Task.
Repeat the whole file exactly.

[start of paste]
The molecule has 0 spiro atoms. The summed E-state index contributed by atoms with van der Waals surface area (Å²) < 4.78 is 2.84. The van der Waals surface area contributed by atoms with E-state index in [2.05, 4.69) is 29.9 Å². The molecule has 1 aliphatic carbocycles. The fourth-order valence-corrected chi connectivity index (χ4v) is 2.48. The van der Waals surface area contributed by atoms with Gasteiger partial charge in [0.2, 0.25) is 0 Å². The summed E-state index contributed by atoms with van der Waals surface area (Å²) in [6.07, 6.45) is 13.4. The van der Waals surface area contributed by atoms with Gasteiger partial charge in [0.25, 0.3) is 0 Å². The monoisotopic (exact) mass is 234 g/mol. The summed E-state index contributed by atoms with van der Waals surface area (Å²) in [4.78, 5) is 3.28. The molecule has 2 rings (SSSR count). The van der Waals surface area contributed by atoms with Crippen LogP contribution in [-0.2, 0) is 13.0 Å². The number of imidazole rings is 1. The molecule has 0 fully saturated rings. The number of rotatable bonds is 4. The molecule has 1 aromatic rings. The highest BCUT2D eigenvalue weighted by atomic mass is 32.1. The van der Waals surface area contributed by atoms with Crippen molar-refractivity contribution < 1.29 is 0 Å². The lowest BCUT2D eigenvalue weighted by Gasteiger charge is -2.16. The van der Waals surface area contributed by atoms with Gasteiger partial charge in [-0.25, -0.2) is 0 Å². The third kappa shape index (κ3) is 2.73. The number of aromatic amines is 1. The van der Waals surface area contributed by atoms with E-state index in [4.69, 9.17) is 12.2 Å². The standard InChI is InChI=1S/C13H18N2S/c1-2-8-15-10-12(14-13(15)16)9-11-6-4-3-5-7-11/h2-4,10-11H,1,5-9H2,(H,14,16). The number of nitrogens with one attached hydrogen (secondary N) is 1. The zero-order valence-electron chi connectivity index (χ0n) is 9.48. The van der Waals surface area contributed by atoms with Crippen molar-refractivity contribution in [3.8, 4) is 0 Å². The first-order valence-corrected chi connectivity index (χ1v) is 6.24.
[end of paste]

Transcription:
The molecule has 0 spiro atoms. The summed E-state index contributed by atoms with van der Waals surface area (Å²) < 4.78 is 2.84. The van der Waals surface area contributed by atoms with E-state index in [2.05, 4.69) is 29.9 Å². The molecule has 1 aliphatic carbocycles. The fourth-order valence-corrected chi connectivity index (χ4v) is 2.48. The van der Waals surface area contributed by atoms with Gasteiger partial charge in [0.2, 0.25) is 0 Å². The summed E-state index contributed by atoms with van der Waals surface area (Å²) in [6.07, 6.45) is 13.4. The van der Waals surface area contributed by atoms with Gasteiger partial charge in [0.25, 0.3) is 0 Å². The monoisotopic (exact) mass is 234 g/mol. The summed E-state index contributed by atoms with van der Waals surface area (Å²) in [4.78, 5) is 3.28. The molecule has 2 rings (SSSR count). The van der Waals surface area contributed by atoms with Crippen LogP contribution in [-0.2, 0) is 13.0 Å². The number of imidazole rings is 1. The molecule has 0 fully saturated rings. The number of rotatable bonds is 4. The molecule has 1 aromatic rings. The highest BCUT2D eigenvalue weighted by atomic mass is 32.1. The van der Waals surface area contributed by atoms with Crippen molar-refractivity contribution < 1.29 is 0 Å². The lowest BCUT2D eigenvalue weighted by Gasteiger charge is -2.16. The van der Waals surface area contributed by atoms with Gasteiger partial charge in [-0.25, -0.2) is 0 Å². The third kappa shape index (κ3) is 2.73. The number of aromatic amines is 1. The van der Waals surface area contributed by atoms with E-state index in [4.69, 9.17) is 12.2 Å². The standard InChI is InChI=1S/C13H18N2S/c1-2-8-15-10-12(14-13(15)16)9-11-6-4-3-5-7-11/h2-4,10-11H,1,5-9H2,(H,14,16). The number of nitrogens with one attached hydrogen (secondary N) is 1. The zero-order valence-electron chi connectivity index (χ0n) is 9.48. The van der Waals surface area contributed by atoms with Crippen molar-refractivity contribution in [3.8, 4) is 0 Å². The first-order valence-corrected chi connectivity index (χ1v) is 6.24.